Challenging time for Secret Service

January 22, 2021

January 6 at the U.S. Capitol illustrated the evolving threat environment facing the Secret Service and its duty to protect the President and other top leaders. This article reviews security enhancements that have been made since 9/11 and speculates about additional changes that may be on the horizon. Reduced travel by the president is one likely option — “You can’t launch the National Guard every time the president goes somewhere, and this will result in greater demands on local partners.” A related concern is insider threats, both within the Secret Service itself and with state and local police — previously, “You didn’t have the emotional content in the environment that you do now.” A specific suggestion is to make the Multi-Agency Command Center in DC a 24/7 operation to overcome information siloes within the dozens of federal law enforcement agencies operating in the District. That would likely improve coordination and allow for quicker identification and response to serious threats.

Protecting Congress and its members

January 7, 2021

Failure to take right-wing domestic terrorism seriously is to blame for the January 6 takeover of Congress, according to this article. The author notes that enhanced security measures were adopted at the Capitol since 9/11 but argues there was a failure of imagination — “the threat posed by a mob of white vigilantes was too far out of mental reach.” He thinks the next threat could come after members of Congress go home — “many of them will be targets. And it will be up to state and local officials to pick up the slack.”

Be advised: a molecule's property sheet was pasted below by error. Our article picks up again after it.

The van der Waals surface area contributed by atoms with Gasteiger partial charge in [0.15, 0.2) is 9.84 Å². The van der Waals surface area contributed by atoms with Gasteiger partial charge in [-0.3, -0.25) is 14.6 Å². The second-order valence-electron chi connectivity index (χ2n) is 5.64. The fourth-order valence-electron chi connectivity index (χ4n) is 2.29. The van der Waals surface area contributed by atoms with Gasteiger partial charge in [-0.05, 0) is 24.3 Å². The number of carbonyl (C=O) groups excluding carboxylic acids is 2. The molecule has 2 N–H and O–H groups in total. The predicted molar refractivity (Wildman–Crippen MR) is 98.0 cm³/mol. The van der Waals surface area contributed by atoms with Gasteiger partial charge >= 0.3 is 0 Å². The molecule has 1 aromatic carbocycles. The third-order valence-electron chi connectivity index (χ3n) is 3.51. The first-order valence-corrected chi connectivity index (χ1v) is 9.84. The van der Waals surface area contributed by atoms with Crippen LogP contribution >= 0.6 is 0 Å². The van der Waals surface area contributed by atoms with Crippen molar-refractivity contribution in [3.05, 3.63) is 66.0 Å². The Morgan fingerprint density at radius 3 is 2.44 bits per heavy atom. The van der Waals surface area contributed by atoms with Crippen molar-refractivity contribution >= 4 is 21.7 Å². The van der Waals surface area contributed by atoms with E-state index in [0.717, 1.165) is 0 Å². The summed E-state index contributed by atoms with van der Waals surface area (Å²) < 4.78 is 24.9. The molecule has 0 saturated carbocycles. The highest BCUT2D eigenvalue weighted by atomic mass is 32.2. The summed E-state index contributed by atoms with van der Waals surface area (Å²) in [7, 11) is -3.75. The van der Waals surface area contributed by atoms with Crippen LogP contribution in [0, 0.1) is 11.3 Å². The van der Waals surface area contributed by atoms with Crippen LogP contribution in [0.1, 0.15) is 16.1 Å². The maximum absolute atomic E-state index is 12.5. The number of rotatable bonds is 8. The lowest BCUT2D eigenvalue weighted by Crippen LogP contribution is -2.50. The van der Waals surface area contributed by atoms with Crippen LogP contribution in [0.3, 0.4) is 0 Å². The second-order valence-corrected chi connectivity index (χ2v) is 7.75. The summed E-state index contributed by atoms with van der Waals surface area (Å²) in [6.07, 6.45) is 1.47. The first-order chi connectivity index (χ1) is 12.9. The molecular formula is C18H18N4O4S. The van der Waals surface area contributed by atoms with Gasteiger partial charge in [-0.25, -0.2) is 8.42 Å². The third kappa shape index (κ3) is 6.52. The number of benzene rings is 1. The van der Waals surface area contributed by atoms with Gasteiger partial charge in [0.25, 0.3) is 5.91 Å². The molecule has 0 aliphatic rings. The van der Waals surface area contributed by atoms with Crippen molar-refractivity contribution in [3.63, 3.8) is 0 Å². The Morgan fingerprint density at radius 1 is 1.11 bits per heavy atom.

New law prohibits using anonymous federal officers at civil disturbances

January 6, 2021

The recently passed National Defense Authorization Act included a requirement that, “when responding to a ‘civil disturbance,’ federal officers ‘shall visibly display’ their name and the name of the federal entity that employs them,” as reported here. The provision, which had bipartisan support, was in response to situations last summer in which federal law enforcement officers were deployed in Washington, DC, Portland, and elsewhere without badges, name tags, or agency insignia. Critics saw that as an impediment to governmental transparency and accountability, and also noted that it invited confusion with similarly-dressed militia members and other private citizens.